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Report: Florida still the most dangerous state for pedestrians

The Tampa-St. Petersburg-Clearwater area was ranked ninth in this year's report, with 900 deaths over a 10-year period through 2016.
Lissian Poochool and Nina Negron use a pedestrian crosswalk on Fowler Avenue at 22nd Street in Tampa in December. The Tampa-St. Petersburg-Clearwater area was ranked as the nation’s ninth most dangerous region for pedestrians in a new report, with 900 deaths over a 10-year period through 2016.
Published Jan. 29

The Tampa Bay area and seven other Florida cities are among the top 10 most dangerous places in America to walk, according to a report released Wednesday.

The advocacy group Smart Growth America compares pedestrian safety among cities of different sizes as part of its Dangerous By Design report. Tampa Bay's rank among the most deadly regions dropped from 7 to 9 since the group's last study in 2016, but the number of pedestrian deaths increased in that same time period.

Also, Florida remains the nation's most deadly state for those who journey on foot, topping the group's study for the last three reports since 2014. The state's numbers are "significantly, significantly higher" than Alabama, which ranked second, said Emiko Atherton, director of the National Complete Streets Coalition with Smart Growth America.

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She added that, nationwide, 2016 and 2017 were the two most deadly years for pedestrians in the past three decades.

"The bottom line is we are killing more people," Atherton said.

The report also highlights that the elderly, minorities, people with disabilities and those living in low-income neighborhoods are more at risk than their counterparts.

"This sobering report confirms what we have known for years," said Jeff Johnson, AARP's Florida state director. "Florida is the deadliest state in America to simply walk. And older Floridians are especially at risk."

Back in 2016, the seven most dangerous metro communities for pedestrians were all in the Sunshine State. Bakersfield, Calif., broke up those rankings this year, claiming the seventh position.

The Tampa-St. Petersburg-Clearwater area had 900 pedestrian deaths from 2008 to 2017, the new report says. That's up from the 821 pedestrians who were killed across the region over a 10-year period through 2014.

The rise in fatalities comes after Tampa Bay has made investments in "complete streets," an urban design approach that promotes safety and convenience for all users and modes of transportation.

Several local governments in Florida, including Hillsborough County, Tampa and Orlando (the most dangerous area, according to the report), have recently adopted a "Vision Zero" goal of eliminating pedestrian and bicycle fatalities. Safety planning often addresses both bicyclists and pedestrian issues in tandem, seeking to make streets safe for all users, not just drivers.

St. Petersburg has committed to a 20-year initiative that over the next five years would add 60 miles of bike lanes, trails and markings and about 92 pedestrian crossings to city streets.

The city drew ire from some residents after replacing one traffic lane on Martin Luther King Jr. Street between Fourth and 30th avenues N with extra-wide bike lanes as part of its complete streets efforts.

Tampa quashed a plan to add bike lanes on Bay-to-Bay Boulevard after facing similar criticism. Bike and pedestrian advocates said the plan to convert a traffic lane to a bike lane would also improve safety for those who walk by slowing speeds and calming traffic. The city instead decided that traffic flow takes precedence over bicyclists and pedestrians.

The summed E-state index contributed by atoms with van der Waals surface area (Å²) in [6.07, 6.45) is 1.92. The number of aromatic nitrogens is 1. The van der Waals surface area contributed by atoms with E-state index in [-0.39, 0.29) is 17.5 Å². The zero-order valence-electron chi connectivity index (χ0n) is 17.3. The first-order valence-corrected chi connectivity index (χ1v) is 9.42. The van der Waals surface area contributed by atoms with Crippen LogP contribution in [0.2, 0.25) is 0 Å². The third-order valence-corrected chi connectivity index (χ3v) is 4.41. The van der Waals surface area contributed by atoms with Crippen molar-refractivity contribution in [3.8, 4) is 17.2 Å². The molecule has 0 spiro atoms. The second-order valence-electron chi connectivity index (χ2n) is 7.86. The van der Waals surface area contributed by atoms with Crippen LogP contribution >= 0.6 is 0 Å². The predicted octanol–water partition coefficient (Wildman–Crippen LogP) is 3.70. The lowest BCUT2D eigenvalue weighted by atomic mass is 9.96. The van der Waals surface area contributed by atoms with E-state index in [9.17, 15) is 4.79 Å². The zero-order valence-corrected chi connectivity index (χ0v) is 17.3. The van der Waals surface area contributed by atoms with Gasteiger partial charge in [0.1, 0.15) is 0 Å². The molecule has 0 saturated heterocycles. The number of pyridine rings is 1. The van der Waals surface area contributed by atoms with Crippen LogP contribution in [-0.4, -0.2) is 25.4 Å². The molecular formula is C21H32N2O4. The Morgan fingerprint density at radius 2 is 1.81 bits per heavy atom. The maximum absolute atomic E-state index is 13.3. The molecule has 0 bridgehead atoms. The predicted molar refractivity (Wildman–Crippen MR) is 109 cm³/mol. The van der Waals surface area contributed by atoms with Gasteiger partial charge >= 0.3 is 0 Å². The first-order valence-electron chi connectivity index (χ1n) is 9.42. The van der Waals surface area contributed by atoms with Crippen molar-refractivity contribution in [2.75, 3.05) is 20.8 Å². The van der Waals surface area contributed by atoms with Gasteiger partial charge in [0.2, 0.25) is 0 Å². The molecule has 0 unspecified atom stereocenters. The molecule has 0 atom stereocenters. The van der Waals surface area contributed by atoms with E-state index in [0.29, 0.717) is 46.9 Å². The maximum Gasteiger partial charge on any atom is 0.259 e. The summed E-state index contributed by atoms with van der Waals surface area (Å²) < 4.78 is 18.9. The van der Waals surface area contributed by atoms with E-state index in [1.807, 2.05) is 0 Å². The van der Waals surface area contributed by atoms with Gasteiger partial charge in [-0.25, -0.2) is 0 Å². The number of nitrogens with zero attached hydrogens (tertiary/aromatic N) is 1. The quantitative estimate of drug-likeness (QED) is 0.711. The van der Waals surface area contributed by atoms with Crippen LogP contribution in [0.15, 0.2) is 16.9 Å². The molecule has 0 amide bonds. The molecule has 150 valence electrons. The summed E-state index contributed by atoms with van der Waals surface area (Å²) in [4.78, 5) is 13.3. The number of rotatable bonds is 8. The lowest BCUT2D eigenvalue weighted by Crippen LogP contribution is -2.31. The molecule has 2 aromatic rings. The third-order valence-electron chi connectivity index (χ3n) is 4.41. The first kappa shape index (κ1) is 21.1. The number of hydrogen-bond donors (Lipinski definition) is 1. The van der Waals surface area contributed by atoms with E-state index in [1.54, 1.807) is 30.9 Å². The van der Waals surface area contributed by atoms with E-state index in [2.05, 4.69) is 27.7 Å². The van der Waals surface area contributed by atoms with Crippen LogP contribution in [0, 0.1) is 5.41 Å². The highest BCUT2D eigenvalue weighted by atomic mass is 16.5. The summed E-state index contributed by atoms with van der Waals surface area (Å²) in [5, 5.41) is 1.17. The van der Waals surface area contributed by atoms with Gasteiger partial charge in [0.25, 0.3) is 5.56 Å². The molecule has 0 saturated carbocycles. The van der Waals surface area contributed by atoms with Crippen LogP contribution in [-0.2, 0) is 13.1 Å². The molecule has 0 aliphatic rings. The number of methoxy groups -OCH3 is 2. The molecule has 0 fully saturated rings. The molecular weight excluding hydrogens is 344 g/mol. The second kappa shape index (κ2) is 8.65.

Atherton referenced the debate over Bay-to-Bay Boulevard when encouraging cities to evaluate whether resources are being spent on the streets that have the heaviest pedestrian traffic and need the most work, or if those funds are being diverted to other roads that have less of an impact but more political will backing their improvements.

"Sometimes the streets that need retrofitting the most face the most political opposition," she said.

Karen Kress, director of transportation and planning for the Tampa Downtown Partnership, said local planners prioritize projects based on areas that have the highest number of crashes.

"From my experience, the local governments are really trying to go about (making safety improvements) by starting with the most dangerous areas," Kress.

Hillsborough's recently approved transportation sales tax aims to dedicate a percentage of the revenue directly to safety improvements, as long as a lawsuit filed by Hillsborough Commissioner Stacy White doesn't overturn the tax. One of the first priorities, Kress said, is to spend some of the money on sidewalks and crosswalks around schools.

"Everybody wants safer streets," Kress said. "I personally think that's part of the reason why the referendum passed. … I think people are fed up and it's time do something about it."

Hundreds of the mid-block, flashing crosswalks have been installed on popular roadways throughout Tampa Bay, including Gulf Boulevard along Pinellas County's beaches, Fourth Street in St. Petersburg and Bayshore Boulevard in Tampa. More are planned over the next decade.

Meanwhile, Hillsborough's Vision Zero project aims to slow traffic, educate the community, and provide fair enforcement of the law. Efforts to connect sidewalks, install mid-block crossings and improve intersections have increased in recent years.

Still, the numbers of pedestrian deaths continue to rise.

"These changes take time," Atherton said. "We spent decades building an unsafe system."

Contact Caitlin Johnston at cjohnston@tampabay.com or (727) 893-8779. Follow @cljohnst.

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